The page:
Like what you've read?

On Line Opinion is the only Australian site where you get all sides of the story. We don't
charge, but we need your support. Here�s how you can help.

  • Advertise

    We have a monthly audience of 70,000 and advertising packages from $200 a month.

  • Volunteer

    We always need commissioning editors and sub-editors.

  • Contribute

    Got something to say? Submit an essay.

 The National Forum   Donate   Your Account   On Line Opinion   Forum   Blogs   Polling   About   
On Line Opinion logo ON LINE OPINION - Australia's e-journal of social and political debate


On Line Opinion is a not-for-profit publication and relies on the generosity of its sponsors, editors and contributors. If you would like to help, contact us.


RSS 2.0

Token interest rate cut would be a foolish mistake

By Henry Thornton - posted Tuesday, 1 November 2011

The Reserve Bank should leave interest rates on hold today. But what the board sees as smart politics might produce an unnecessary rate cut.

The circumstances that would demand a large rate cut, up to 100 basis points, would be a "Lehman moment" in Europe, but at the time of writing a viable plan seems to be emerging.

The eurozone mess has dragged on for months. Clearly, Greece was not ready for the stringent demands of a single currency in a currency zone dominated by the powerful and productive German economy.


Indeed, most of the nations of Europe will ultimately find the eurozone standards impossible to achieve and maintain, and countries such as Ireland, Portugal, Spain and Italy are wilting visibly.

The plan announced late last week allows for a 50 per cent writedown of official Greek debt, recapitalisation of the eurozone banks and a E1 trillion bailout fund. Experts say this fund needs to be E2 trillion or E3 trillion if Europe is to come safely through its current crisis of confidence.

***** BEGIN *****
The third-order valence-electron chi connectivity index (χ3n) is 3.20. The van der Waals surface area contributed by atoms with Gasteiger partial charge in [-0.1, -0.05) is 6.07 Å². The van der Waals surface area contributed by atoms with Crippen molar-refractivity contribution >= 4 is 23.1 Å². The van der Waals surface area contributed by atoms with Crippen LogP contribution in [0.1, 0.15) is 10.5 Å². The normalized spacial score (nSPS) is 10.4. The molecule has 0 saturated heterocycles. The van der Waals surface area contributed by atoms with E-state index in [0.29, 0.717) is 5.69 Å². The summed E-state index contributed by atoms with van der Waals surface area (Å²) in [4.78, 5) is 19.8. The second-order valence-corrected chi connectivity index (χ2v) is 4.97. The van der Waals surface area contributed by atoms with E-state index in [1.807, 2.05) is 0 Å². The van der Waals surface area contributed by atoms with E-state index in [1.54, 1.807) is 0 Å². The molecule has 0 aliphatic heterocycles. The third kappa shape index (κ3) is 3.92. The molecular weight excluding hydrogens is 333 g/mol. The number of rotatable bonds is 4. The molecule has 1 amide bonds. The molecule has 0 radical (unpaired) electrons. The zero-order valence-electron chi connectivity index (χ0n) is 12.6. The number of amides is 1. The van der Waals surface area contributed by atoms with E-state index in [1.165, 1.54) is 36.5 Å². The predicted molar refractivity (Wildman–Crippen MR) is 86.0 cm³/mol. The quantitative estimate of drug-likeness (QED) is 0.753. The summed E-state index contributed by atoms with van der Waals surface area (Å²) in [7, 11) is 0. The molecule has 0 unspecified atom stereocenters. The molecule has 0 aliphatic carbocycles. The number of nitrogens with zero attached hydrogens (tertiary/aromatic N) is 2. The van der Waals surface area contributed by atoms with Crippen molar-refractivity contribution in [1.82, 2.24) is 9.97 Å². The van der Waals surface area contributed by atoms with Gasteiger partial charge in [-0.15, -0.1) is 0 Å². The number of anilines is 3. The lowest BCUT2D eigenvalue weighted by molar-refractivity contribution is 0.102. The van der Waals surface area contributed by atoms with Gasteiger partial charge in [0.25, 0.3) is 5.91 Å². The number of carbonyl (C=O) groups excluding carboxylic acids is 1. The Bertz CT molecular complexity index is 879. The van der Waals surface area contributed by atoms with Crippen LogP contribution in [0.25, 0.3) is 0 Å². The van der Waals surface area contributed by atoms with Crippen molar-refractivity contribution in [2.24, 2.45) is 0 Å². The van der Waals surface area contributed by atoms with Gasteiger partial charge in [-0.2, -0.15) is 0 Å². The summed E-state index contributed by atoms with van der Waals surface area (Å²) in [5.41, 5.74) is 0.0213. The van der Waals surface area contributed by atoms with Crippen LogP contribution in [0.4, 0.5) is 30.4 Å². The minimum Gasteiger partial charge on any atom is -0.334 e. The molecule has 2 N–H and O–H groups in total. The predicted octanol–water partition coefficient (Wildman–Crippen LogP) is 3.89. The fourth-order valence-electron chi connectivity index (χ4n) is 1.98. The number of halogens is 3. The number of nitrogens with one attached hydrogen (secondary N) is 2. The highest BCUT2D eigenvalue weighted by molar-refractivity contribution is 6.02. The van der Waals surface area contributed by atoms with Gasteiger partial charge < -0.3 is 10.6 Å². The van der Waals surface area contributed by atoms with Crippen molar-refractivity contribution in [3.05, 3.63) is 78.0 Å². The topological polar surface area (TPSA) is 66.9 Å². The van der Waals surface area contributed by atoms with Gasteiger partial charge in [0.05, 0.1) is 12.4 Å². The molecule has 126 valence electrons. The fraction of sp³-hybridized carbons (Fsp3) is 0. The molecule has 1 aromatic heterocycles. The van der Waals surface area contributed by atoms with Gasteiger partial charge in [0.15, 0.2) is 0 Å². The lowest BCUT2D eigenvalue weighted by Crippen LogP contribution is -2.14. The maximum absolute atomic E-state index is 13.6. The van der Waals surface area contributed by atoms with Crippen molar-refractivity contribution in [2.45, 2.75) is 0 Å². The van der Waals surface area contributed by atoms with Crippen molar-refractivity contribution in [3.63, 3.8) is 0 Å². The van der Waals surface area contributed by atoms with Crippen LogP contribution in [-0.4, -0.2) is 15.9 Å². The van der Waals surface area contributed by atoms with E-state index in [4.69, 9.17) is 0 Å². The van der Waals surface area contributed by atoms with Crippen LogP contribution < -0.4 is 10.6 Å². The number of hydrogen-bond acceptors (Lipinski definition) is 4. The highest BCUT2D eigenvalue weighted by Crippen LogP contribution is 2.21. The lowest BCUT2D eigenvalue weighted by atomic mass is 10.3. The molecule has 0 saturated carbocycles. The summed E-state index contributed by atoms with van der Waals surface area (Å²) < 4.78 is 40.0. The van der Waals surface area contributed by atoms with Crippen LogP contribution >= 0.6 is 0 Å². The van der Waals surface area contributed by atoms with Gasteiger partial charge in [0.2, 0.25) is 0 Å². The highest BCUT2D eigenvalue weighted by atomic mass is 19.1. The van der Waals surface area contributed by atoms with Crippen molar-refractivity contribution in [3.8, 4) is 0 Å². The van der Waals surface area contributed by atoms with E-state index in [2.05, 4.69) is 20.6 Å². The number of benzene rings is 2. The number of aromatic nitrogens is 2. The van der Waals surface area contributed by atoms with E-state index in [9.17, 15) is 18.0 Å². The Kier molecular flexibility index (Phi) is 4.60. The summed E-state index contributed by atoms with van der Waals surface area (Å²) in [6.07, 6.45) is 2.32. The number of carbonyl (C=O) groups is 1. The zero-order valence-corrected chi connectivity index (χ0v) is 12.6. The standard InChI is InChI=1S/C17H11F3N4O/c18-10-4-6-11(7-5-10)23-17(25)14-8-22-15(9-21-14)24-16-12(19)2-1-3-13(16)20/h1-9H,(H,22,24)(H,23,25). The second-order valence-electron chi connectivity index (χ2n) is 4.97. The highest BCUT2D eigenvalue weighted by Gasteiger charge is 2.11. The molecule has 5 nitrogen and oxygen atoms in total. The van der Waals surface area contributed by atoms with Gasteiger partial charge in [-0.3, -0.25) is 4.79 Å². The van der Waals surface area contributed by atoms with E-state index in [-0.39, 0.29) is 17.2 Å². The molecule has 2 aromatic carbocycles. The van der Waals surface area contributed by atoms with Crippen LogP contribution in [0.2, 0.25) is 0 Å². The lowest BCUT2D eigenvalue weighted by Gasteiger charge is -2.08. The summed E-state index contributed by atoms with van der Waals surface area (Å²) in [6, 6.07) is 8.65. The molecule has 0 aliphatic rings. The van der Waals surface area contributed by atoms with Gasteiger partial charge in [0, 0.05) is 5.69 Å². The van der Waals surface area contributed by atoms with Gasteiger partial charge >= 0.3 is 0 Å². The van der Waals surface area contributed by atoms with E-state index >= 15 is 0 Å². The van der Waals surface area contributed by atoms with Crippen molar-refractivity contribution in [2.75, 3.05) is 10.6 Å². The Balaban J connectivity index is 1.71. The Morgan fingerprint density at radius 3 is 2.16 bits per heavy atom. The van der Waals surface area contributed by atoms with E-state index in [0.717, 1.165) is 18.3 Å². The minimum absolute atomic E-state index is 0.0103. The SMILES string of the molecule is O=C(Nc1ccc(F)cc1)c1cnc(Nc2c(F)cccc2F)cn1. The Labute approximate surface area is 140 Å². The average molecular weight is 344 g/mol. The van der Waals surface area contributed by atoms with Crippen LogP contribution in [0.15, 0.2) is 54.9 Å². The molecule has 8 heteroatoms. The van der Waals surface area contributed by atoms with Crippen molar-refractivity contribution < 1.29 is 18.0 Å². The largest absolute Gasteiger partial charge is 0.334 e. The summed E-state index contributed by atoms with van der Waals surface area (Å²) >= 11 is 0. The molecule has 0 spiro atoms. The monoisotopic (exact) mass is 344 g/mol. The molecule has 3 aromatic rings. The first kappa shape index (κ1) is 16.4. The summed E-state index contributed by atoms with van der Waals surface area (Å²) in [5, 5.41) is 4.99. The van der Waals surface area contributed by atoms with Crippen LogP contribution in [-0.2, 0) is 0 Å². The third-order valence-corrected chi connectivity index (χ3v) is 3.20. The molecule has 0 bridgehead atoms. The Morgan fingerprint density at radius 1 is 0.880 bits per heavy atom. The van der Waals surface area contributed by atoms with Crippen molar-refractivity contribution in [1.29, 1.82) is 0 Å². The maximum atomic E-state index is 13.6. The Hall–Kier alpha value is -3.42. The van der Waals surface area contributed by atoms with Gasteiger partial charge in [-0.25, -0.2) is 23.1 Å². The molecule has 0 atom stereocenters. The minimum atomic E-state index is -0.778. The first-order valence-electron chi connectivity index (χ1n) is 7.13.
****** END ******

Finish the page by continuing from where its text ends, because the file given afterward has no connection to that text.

The tin is being rattled vigorously via the International Monetary Fund and with individual appeals to China and other major surplus nations.

Eurozone debt owing by most of the countries listed above needs to be written down to the same degree as Greek debt if a lasting solution is to be found. Otherwise, there will be extreme fiscal austerity, unstable government and unnecessary misery for millions of people.

The weaker nations of Europe should be allowed to suspend their membership of the eurozone and reintroduce their original currencies at the pre-euro parities, or lower.

Some readers will say that debt writedown and devaluation are the soft option and bad for the character of those who find themselves unable to meet their obligation to repay their borrowings.


Undoubtedly this is so, but the moral laxity is shared by those banks and other lenders to those who borrowed too much.

Debt writedowns will be good for the character of those who overlent, and it would be expected that they would be more careful in future, at least until the current generation of bankers depart the stage.

The US's problems are more conventional. US GDP fell about 7 per cent from its peak value and, according to history, such a severe recession, especially when reinforced by a financial crisis, can take up to a decade for full recovery (a return to GDP levels consistent with trend growth). The US is about half-way through such a drawn-out adjustment path, and there are still large amounts of unused or underused resources, most importantly labour.

  1. Pages:
  2. Page 1
  3. 2
  4. All

This article was first published in The Australian.

Discuss in our Forums

See what other readers are saying about this article!

Click here to read & post comments.

2 posts so far.

Share this:
reddit this reddit thisbookmark with Del.icio.usdigg thisseed newsvineSeed NewsvineStumbleUpon StumbleUponsubmit to propellerkwoff it

About the Author

Henry Thornton (1760-1815) was a banker, M.P., Philanthropist, and a leading figure in the influential group of Evangelicals that was known as the Clapham set. His column is provided by the writers at

Other articles by this Author

All articles by Henry Thornton

Creative Commons LicenseThis work is licensed under a Creative Commons License.

Photo of Henry Thornton
Article Tools
Comment 2 comments
Print Printable version
Subscribe Subscribe
Email Email a friend

About Us Search Discuss Feedback Legals Privacy